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COLOR

E l e m e n t s
Color | Value | Line | Texture | Shape | Form | Space

P r i n c i p a l s
Balance | Emphasis | Harmony | Variety | Gradation
 
Movement | Rhythm | Proportion

T e r m s
Look for more terms here

Color
An element of art which has three properties.  (1) Hue, which is the name of a color. For example,  red, yellow, blue.   (2) Intensity, which refers to the brightness and purity of a color.  For example, bright red or dull red.   (3) Value, which refers to the lightness or darkness of a color.

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Hue
Hue refers to the name of a color.  Eg.  Red, blue, and purple.

Intensity
It is not always enough to know the hue of a color, since a color has many different shades.  

Intensity is used to describe the brightness and purity of a color.    When a hue is strong and bright, it is said to be high in intensity.  When a color is faint, dull and gray, it is said to be low in intensity.

Intensities of Green

ValueScale-Intensity

High Intensity

Low Intensity

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Value in Color
When describing a hue, value refers to its lightness or darkness.  Value changes are often obtained by adding black or white to a hue.

Here is an example of a value scale that has values ranging from the darkest dark, to the whitest white

ValueScale-BW

Shade

Tint

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The Color Wheel
A color wheel is often used to help explain and understand color.

ColorWheel
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Primary Colors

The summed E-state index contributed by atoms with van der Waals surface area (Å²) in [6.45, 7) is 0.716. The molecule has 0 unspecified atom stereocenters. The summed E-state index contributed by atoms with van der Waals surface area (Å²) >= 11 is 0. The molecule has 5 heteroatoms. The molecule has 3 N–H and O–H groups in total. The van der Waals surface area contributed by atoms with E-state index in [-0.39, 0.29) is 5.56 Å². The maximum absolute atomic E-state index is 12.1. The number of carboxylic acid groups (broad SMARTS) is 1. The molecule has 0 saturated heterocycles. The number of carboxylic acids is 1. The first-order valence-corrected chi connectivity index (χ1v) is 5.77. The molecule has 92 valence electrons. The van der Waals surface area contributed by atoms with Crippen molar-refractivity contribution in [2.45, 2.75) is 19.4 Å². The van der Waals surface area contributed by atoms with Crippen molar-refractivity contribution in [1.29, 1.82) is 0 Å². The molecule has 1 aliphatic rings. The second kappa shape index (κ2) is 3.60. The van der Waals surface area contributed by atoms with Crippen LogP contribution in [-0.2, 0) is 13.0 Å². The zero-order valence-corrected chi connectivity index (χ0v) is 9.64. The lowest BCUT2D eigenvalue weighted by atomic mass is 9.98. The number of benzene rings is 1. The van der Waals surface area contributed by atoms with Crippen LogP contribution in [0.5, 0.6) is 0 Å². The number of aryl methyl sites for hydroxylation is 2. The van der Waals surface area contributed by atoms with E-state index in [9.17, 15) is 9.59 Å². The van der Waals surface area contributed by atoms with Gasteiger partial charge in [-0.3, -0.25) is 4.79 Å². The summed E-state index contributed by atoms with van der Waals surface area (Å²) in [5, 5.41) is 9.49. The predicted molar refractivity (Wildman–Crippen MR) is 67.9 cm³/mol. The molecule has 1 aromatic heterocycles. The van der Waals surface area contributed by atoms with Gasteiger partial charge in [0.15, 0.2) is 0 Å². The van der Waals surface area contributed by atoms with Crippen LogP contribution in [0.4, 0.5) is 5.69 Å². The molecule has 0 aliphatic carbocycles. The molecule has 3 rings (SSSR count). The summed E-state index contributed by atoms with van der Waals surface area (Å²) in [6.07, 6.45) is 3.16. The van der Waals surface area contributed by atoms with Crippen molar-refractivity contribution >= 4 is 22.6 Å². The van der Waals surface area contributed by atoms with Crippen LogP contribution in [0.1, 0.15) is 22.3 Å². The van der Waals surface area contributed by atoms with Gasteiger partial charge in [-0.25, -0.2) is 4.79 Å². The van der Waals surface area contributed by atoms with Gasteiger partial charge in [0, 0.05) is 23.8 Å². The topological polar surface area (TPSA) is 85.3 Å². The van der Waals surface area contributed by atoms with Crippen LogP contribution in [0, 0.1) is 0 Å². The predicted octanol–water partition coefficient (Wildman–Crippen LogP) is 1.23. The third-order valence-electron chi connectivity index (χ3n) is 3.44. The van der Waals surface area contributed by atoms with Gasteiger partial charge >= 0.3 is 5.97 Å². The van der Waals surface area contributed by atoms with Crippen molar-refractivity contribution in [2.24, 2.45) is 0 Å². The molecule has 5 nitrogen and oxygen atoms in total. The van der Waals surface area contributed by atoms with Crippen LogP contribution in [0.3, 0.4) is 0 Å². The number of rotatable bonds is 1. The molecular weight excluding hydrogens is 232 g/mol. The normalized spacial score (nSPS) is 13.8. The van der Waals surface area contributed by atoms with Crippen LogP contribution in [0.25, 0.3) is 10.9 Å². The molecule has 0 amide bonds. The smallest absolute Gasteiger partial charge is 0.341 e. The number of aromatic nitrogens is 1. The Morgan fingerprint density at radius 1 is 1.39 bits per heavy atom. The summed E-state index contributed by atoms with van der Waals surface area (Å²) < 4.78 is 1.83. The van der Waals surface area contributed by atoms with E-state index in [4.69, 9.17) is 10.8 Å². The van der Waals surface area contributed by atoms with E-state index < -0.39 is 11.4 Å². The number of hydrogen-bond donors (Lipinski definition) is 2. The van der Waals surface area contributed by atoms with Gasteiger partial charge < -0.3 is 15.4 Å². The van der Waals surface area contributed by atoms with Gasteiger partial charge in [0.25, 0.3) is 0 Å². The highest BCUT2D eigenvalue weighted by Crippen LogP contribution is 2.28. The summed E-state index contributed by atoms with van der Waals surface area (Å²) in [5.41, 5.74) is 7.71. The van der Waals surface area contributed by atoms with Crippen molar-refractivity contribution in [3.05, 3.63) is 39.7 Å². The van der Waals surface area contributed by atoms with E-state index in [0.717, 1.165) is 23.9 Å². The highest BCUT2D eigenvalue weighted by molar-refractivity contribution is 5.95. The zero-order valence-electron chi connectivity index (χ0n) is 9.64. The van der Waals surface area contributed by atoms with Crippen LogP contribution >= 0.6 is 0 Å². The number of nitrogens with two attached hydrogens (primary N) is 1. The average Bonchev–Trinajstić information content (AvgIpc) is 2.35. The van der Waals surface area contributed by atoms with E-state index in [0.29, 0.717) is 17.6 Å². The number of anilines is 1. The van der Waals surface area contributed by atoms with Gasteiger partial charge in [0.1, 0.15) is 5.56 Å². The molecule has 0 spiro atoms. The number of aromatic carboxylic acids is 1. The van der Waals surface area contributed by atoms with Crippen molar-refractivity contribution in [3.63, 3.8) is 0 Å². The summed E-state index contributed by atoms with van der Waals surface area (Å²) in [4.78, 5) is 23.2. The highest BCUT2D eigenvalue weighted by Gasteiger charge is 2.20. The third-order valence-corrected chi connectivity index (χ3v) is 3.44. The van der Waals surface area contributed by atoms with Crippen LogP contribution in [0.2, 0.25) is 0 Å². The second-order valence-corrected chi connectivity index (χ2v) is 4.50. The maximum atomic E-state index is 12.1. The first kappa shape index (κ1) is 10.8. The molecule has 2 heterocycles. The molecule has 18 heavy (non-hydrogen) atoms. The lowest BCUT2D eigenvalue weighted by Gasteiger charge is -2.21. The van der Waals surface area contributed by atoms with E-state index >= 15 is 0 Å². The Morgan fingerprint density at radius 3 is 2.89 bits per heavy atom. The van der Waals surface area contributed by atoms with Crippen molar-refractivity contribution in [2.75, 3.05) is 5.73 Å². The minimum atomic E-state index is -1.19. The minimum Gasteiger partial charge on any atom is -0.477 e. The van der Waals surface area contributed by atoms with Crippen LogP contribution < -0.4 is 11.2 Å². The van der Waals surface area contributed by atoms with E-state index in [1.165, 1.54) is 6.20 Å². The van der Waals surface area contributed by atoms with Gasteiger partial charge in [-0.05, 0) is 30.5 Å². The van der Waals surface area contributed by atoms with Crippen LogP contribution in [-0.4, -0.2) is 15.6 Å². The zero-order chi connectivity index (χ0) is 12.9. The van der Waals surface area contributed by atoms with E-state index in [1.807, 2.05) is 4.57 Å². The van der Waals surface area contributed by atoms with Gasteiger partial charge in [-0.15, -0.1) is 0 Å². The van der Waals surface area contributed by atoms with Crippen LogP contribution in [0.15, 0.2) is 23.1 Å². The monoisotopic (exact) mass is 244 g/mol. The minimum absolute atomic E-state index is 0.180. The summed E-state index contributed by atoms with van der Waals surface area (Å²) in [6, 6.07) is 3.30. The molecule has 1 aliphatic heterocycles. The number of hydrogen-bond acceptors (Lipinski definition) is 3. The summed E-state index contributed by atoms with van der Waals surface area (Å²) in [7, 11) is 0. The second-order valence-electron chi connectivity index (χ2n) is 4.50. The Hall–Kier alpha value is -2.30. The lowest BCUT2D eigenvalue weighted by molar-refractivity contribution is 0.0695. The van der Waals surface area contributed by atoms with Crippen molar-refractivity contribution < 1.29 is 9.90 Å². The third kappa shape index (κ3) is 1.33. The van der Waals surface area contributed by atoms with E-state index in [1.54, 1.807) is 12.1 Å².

The three primary colors are red, yellow, and blue.  They are called primary colors because they could be mixed to make all the other colors, but mixing other colors cannot make them.

ColorWheel-PrimaryColors
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Secondary Colors
The secondary colors are orange, green and violet. Mixing equal amounts of two primary colors together makes secondary colors.   As a result, they are located midway between the primary colors on the color wheel. Orange is made by mixing red and yellow, green is made by mixing blue and yellow, and violet is mixed by blue and red.

ColorWheel-SecondaryColors
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Tertiary Colors
Tertiary colors are also known as intermediate colors.    Both terms refers to the colors found between the primary and secondary colors.   Mixing uneven amounts of two primary colors together makes tertiary colors.   Examples of tertiary colors are Yellow-Green, Blue-Green, Blue-Violet and Red-Violet.

ColorWheel-TeriaryColors
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Complementary Colors
Complementary colors are also known as opposite colors.  The term refers to two colors that are directly opposite to each other on the color wheel.   For example, blue and orange are complementary colors.   Because there are no orange hue in blue and there are no blue hue in orange, you could say there no other color in the color wheel that is as different as blue and orange.

Since complementary colors are opposite colors, when two complementary colors are mixed together in equal amounts, they will cancel each other out and form a neutral gray tone.  This could be thought of as mixing a cup of hot water and cold water together to get a cup of warm water, because the hot water and cold water neutralized one another.

ColorWheel-Comp1 ColorWheel-Comp3 ColorWheel-Comp2 ColorWheel-Comp4

Here are some examples of complementary colors

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Warm and Cool Colors
Warm colors consist of red, yellow and orange.   They are referred to as warm colors because they are usually found in things such as fire and that sun which gives off heat and make people feel warm.  Cool colors consist of blue, green and violet.   Could you guess why they are called cool colors???

ColorWheel-WarmColors

Warm Colors

ColorWheel-CoolColors

Cool Colors

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C o l o r   T h e o r y
Learn more about Color Theory

E l e m e n t s
Color | Value | Line | Texture | Shape | Form | Space

P r i n c i p a l s
Balance | Emphasis | Harmony | Variety | Gradation
 
Movement | Rhythm | Proportion

T e r m s
Look for more terms here

 

 

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